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Staying a Neckline and Armhole

Staying a neckline or armhole will ensure that you have a polished, professional, gap-free look when making garments with a scoop neck or a sleeveless armhole. The underlying idea behind staying a neckline of armhole, is the stretch of the bias, on the curve. Some people say I’m a bit paranoid about staying, and my preparation is a bit of overkill. BUT-my necklines and armholes don’t gap!

Mark a seam line and cutting line with a dual tracing wheel and
carbon on the back side of the fabric. Use a 1″ (2.4cm)wide seam
allowance, folks-it provides “insurance” if you need it, and you can trim it off later if you don’t.
You may wish to darken the line, if you are worried that it won’t show
up later. The pencils I use are either the Berol Prismacolor, or Schwann
Aquarellable. These have a soft lead and won’t distort the fabric. You can
also use a chalk wheel.

Tear strips of silk organza on the lengthwise grain. These are about 10″(24cm) long, and about 1 1/2″ (3.6cm) wide.

Use the lengthwise grain, because it has the least amount of stretch. And use silk if possible-it presses really flat. (You can substitute a manmade, but these have a little more “sproing” and won’t press as flat.)
Press these strips in half lengthwise.

Pin the strips to the neckline seam, keeping the lengthwise grain parallel with the seam.

If you need to get around a deep curve, cut the strips shorter. Here they are about 3″(7.2cm) long. Overlap the strips by 3/4″(1.8cm). Stay the neck seam first… Then stay the armholes. Here you have the organza strips pinned into place, ready for the basting. Now hand-baste the strips to the seams. Make a short running…

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  1. GertieT | | #1

    Oh, I'm so glad you posted this! I took a class where you described this technique and I had a hard time picturing it. Now it's crystal clear. Thanks so much, Kenneth!

  2. User avater
    patsijean | | #2

    Excellent help for my bias bound silk tops, most made of tie silk. Thank you so much.

  3. nanacosta | | #3

    I am now a fan of yours Mr King.....this are wonderfull tips. I have a question: this will work out very well in a medium to heavy material, but, what can we do if the material is very light like silk chiffon???

  4. User avater
    triangles | | #4

    Once again, you have wowed me. Good old common sense on this one that never entered my mind. I have stayed many garment lines but never with silk organza. Makes lots of sense! Thanks again, Linda Snyder

  5. User avater
    EvaDress | | #5

    I like the results I have gotten when staying with silk organza because it is so low-bulk, especially after being washed for use under lighter fabrics.

    I have even used it to stay fabric where I sew zippers in.

  6. pamrod | | #6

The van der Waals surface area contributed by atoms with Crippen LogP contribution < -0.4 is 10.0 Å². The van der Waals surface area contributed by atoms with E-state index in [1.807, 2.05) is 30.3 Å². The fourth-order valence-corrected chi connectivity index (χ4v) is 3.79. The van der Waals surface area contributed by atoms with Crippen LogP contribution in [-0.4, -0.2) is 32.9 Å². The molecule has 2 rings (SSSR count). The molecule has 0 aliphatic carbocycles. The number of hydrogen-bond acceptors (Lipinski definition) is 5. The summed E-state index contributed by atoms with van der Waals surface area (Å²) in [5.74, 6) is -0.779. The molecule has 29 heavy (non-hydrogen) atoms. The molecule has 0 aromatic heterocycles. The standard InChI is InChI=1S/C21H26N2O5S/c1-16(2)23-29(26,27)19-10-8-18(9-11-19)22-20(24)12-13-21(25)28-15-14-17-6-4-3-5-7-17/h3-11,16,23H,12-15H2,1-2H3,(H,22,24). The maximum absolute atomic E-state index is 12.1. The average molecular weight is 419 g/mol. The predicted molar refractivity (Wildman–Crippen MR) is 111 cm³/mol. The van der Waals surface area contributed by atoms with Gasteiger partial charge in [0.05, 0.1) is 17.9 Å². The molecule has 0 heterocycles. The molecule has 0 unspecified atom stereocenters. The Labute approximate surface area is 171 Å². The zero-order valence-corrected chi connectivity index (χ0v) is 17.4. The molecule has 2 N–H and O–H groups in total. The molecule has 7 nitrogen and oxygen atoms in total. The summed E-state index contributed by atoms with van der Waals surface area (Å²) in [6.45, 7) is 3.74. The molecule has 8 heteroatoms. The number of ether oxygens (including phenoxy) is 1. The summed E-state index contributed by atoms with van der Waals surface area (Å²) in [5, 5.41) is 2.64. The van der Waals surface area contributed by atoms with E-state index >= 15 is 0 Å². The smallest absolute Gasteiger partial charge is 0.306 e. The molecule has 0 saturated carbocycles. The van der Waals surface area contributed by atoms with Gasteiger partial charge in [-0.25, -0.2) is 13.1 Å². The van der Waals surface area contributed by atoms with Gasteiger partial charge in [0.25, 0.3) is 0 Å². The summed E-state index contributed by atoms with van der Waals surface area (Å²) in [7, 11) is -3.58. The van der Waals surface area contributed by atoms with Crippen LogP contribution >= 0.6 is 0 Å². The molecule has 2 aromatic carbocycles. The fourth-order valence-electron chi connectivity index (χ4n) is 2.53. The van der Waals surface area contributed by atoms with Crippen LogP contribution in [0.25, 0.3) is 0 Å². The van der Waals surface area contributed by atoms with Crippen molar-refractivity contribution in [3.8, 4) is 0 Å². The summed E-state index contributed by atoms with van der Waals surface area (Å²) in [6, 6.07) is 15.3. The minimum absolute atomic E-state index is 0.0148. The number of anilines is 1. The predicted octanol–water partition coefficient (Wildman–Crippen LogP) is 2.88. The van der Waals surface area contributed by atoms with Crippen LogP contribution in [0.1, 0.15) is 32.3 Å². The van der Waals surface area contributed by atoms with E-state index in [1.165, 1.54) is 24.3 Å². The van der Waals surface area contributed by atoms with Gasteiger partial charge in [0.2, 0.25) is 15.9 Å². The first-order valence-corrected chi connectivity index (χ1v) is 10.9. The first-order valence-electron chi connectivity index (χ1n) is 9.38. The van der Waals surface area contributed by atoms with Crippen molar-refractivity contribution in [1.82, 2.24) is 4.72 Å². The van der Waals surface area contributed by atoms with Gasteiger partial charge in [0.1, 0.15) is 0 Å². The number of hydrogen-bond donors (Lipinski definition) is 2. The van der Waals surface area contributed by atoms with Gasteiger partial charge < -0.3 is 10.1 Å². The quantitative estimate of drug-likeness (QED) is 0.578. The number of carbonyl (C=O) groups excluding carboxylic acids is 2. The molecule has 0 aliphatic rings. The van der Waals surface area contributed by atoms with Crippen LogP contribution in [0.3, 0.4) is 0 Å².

I have been searching for that silicone strip that is used on the inside of necklines of one shoulder garments and sometimes around the bottom edge of bras in order that the garment stays in place and adheres to the body. It also serves as a stay. Can someone please help!!!!!!

  7. purplebouquet | | #7

    Does this technique work on knits, too, or does it eliminate the stretch factor?


  8. fabricholic | | #8

    So, do you iron the stay back toward the seam allowance and then sew your facing? Otherwise, the strips would show on the right side.

  9. mdancer | | #9

    To fabricholic: I thought about that for a few minutes and then I realized that the stay fabric is on the wrong side of the fabric. When you sew the fabric and facing right sides together and then turn the facing inside, the stay fabric is enclosed between the fabric and the facing.

  10. maggie7 | | #10

    This is brilliant! I wish I had thought of it.All the time you are handling a cut out garment--moving it back and forth from work table to sewing machine to pressing board, those bias edges are getting a workout. Stabilizing them before they even get cut out makes a lot of sense.
    Thanks for showing us how.

  11. PointPatou | | #11

    When it comes to garment construction, there is no such thing as "overkill." If I'm going to do that much work, I'd like to do everything possible to ensure a good result.

    (I've taken a class with Kenneth King as well, although this technique wasn't demonstrated.)


  12. Josefly | | #12

    Thank you so much, Mr. King, for photos and instructions. One question, though, please. The strips of organza are folded in half lengthwise and pressed, so when they are laid onto the seamlines, are there two layers of silk? I can't quite see that from even the close-up photos. I assume that, folded lengthwise, the result is a 3/4 inch wide folded piece, correct?

  13. DelilahLisa | | #13

    This is so worth the time invested.

  14. arlene | | #14

    This is an excellent tip with superb instructions. Merci.

  15. yorksett | | #15

    I had no idea you could use Prismacolor on fabric! thanks for the tip.

  16. starrsewsabit | | #16

    Pamrod. Is the silicone strip you are talking about clear elastic? If so, it can be purchased at most large sewing stores in different widths.

  17. starrsewsabit | | #17

    I forgot to mention how invaluable Kenneth King's instructions always are. It really moves my sewing to a more professional level. Thanks!